Decision of the Complaints Committee 18894-17 Johnston v mirror.co.uk
Summary of complaint
1. Kit Johnston complained to the Independent Press Standards Organisation that mirror.co.uk breached Clause 1 (Accuracy), Clause 2 (Privacy) and Clause 3 (Harassment) of the Editors’ Code of Practice in an article headlined “Bus driver slapped with £50 fine for parking SIX inches over white line while dropping off kids in deserted car park” published on 24 September 2017.
2. The article reported that a coach driver had been issued with a fine for parking six inches over the white line of a coach only parking bay at the Grimsby Fishing Heritage Centre. The article included an interview with the coach driver, who said that there were 26 empty spaces in the car park at the time, and commented “it’s a coach parking bay, I don’t really see where else you could park.” The article went on to report that staff from the Heritage Centre had told the publication that “the space is free to park in for coaches, and that a fine should only be issued if the vehicle isn’t parked correctly in the space.” It also included a comment from the owner of the coach company, who said that the company had never received a ticket while parked in a coach bay. It also stated that the publication had contacted the council for comment.
3. The complainant was the traffic attendant who had issued the ticket. He said that the article was inaccurate, as the ticket had not been issued for parking outside the bay, but for being parked in a car park without clearly displaying a valid pay and display ticket. He said that this was clearly stated on the ticket, and said that council parking documentation did not state that it was free for coaches to park in this location. He said that he had spoken to his manager at the time of issuing the ticket, who did not know of any rule that meant parking was free for coaches at this location, and there was no contractual agreement with the council supporting this.
4. The complainant also said that a photograph that was posted as part of a montage on the publication’s homepage was a breach of his privacy. The photograph showed the complainant issuing the ticket by the coach. He said this had led to him feeling harassed on social media and at work, as people were able to recognise him.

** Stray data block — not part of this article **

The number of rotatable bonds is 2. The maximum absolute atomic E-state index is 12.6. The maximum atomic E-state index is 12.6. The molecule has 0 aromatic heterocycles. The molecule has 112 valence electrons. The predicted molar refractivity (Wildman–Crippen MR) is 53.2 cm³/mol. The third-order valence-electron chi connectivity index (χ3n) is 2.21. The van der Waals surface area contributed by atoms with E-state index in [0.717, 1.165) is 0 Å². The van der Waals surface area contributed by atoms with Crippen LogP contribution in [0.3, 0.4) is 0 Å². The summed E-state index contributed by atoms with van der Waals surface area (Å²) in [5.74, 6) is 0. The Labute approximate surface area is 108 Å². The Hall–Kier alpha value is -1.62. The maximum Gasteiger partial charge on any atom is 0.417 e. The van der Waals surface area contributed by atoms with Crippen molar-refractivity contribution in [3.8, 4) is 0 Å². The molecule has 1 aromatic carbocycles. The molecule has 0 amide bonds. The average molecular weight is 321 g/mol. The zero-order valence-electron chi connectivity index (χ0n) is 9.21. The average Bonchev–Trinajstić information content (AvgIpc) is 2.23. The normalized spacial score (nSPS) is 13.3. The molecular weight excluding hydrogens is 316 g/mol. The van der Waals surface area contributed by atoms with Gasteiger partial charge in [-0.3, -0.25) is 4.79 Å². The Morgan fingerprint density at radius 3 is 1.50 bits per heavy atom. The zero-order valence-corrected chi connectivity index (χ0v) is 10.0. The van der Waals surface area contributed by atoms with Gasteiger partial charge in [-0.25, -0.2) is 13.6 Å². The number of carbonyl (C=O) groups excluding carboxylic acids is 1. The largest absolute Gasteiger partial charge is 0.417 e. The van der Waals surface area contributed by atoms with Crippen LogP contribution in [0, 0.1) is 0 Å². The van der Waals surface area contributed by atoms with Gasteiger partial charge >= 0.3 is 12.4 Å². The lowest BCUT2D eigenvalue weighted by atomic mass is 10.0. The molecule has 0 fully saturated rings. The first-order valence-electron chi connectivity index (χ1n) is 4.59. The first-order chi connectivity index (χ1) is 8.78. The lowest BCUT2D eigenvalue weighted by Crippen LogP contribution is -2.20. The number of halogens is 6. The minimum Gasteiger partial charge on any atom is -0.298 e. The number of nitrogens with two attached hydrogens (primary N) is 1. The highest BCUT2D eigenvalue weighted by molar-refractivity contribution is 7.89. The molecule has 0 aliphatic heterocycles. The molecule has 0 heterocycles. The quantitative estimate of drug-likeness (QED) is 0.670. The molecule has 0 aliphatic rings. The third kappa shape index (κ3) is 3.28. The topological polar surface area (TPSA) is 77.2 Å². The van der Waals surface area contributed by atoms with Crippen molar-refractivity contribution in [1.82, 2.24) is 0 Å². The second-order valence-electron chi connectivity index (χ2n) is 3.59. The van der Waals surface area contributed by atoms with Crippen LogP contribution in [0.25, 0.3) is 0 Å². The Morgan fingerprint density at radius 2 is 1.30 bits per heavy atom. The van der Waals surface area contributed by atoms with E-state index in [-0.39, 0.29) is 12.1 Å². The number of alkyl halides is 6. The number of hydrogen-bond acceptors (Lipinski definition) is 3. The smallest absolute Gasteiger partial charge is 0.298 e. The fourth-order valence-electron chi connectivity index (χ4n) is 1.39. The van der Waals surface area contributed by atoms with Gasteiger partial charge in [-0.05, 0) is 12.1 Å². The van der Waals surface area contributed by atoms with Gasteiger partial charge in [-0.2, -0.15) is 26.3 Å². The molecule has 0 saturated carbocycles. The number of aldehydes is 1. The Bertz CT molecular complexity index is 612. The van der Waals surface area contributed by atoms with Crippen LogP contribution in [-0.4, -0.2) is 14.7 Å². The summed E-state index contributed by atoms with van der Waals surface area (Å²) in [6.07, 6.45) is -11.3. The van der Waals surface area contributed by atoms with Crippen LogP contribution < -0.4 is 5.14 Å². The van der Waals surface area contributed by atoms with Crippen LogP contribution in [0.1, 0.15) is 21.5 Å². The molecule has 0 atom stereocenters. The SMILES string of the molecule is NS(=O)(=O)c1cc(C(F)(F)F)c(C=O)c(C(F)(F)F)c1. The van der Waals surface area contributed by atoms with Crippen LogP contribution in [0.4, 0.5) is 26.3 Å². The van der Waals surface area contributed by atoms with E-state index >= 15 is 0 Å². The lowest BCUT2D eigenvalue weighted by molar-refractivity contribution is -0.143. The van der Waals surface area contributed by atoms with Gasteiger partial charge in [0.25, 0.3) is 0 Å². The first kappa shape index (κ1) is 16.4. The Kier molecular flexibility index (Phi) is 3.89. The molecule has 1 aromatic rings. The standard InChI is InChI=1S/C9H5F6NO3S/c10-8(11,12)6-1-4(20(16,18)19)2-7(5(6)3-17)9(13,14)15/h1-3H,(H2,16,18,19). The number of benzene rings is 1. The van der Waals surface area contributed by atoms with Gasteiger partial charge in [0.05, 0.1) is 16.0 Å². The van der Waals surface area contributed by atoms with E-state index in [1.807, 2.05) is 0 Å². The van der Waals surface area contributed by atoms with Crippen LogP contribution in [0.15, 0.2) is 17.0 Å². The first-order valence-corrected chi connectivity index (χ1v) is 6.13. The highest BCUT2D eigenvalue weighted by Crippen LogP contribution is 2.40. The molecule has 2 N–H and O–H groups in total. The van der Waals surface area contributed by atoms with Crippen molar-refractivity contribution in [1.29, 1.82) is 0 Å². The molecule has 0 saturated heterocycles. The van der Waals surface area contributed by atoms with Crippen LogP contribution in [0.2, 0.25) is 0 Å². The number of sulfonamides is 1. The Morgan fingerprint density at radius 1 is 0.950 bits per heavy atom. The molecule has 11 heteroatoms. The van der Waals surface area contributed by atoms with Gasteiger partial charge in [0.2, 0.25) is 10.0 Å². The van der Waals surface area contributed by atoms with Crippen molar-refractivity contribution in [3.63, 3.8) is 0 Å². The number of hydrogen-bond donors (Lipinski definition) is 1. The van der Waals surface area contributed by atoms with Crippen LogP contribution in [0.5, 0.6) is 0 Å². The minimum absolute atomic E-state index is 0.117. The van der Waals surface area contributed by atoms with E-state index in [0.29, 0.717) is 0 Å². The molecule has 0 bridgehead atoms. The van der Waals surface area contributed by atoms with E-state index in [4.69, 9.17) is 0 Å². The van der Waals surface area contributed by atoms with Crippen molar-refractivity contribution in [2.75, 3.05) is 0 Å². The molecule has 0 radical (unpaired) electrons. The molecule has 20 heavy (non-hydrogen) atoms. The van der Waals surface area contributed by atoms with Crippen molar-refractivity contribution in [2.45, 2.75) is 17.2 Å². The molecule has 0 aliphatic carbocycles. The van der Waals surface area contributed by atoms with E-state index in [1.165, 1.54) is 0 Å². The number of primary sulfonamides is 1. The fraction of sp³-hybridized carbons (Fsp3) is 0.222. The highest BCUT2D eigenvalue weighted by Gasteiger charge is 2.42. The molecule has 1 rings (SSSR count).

5. The publication did not accept that it had breached the Code. It said that the office the journalist who wrote the story worked in, overlooked the carpark and as such staff were aware that it was free for coaches to park there. It also said that prior to publication, front of house staff at the Heritage Centre confirmed that parking was free for coaches and the only reason a parking ticket would be issued is due to a vehicle not being parked correctly in the bay. The publication provided a link to the website of the Heritage Centre, which stated that parking was free for coaches. It also said that the journalist had phoned the Council prior to publication, who did not correct the publication’s position on why the ticket had been issued, and agreed to send over a comment. The Council then provided a statement after the article had been published, in which the Council said it sympathised with the driver, and that if he felt he had been incorrectly issued with a ticket, he should formally challenge the decision, and provided details of how he may do this.
6. The publication said that at no stage had the Council told the journalist that the ticket had not been issued for parking outside the bay, or informed the publication that coaches were required to pay for parking at the centre, which was confirmed by the Council in writing after publication. The journalist had interviewed the driver, and confirmed with the coach company that it regularly used this car park, without displaying a ticket and had not received a ticket before. The publication said that the article reported the driver’s position that the ticket could only have been issued for parking over the line. It said that given the fact that the front of the coach did extend slightly beyond the coach bay into an ordinary car bay, it was reasonable for the publication to infer that the failure to make payment related to the car parking space that the coach extended into. During the course of the complaint, the complainant had explained that the ticket had a code and the reason for issue on it, which stated that it had been issued for failure to display a valid ticket, which he said related to the coach bay. When the newspaper became aware of the complainant’s position, it offered to publish the following correction as a footnote to the online article: